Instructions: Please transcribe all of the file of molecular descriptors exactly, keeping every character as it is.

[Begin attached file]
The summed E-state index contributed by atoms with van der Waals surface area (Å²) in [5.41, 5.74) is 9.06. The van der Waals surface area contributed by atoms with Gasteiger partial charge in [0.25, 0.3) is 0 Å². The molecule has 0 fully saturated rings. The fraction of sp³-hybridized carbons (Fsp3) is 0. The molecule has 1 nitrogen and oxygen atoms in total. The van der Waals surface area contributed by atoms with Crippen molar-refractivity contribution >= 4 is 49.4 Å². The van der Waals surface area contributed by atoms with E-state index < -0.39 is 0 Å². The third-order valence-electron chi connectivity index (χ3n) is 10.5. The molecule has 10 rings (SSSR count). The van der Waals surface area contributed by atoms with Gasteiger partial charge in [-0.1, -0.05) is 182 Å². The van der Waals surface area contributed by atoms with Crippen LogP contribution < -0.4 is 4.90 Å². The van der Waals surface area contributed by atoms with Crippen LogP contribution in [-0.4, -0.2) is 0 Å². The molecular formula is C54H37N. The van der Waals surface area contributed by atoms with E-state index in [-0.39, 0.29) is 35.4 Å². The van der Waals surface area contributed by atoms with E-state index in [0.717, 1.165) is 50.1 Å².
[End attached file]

The summed E-state index contributed by atoms with van der Waals surface area (Å²) in [5.41, 5.74) is 9.06. The van der Waals surface area contributed by atoms with Gasteiger partial charge in [0.25, 0.3) is 0 Å². The molecule has 0 fully saturated rings. The fraction of sp³-hybridized carbons (Fsp3) is 0. The molecule has 1 nitrogen and oxygen atoms in total. The van der Waals surface area contributed by atoms with Crippen molar-refractivity contribution >= 4 is 49.4 Å². The van der Waals surface area contributed by atoms with E-state index < -0.39 is 0 Å². The third-order valence-electron chi connectivity index (χ3n) is 10.5. The molecule has 10 rings (SSSR count). The van der Waals surface area contributed by atoms with Gasteiger partial charge in [-0.1, -0.05) is 182 Å². The van der Waals surface area contributed by atoms with Crippen LogP contribution < -0.4 is 4.90 Å². The van der Waals surface area contributed by atoms with Crippen LogP contribution in [-0.4, -0.2) is 0 Å². The molecular formula is C54H37N. The van der Waals surface area contributed by atoms with E-state index in [-0.39, 0.29) is 35.4 Å². The van der Waals surface area contributed by atoms with E-state index in [0.717, 1.165) is 50.1 Å².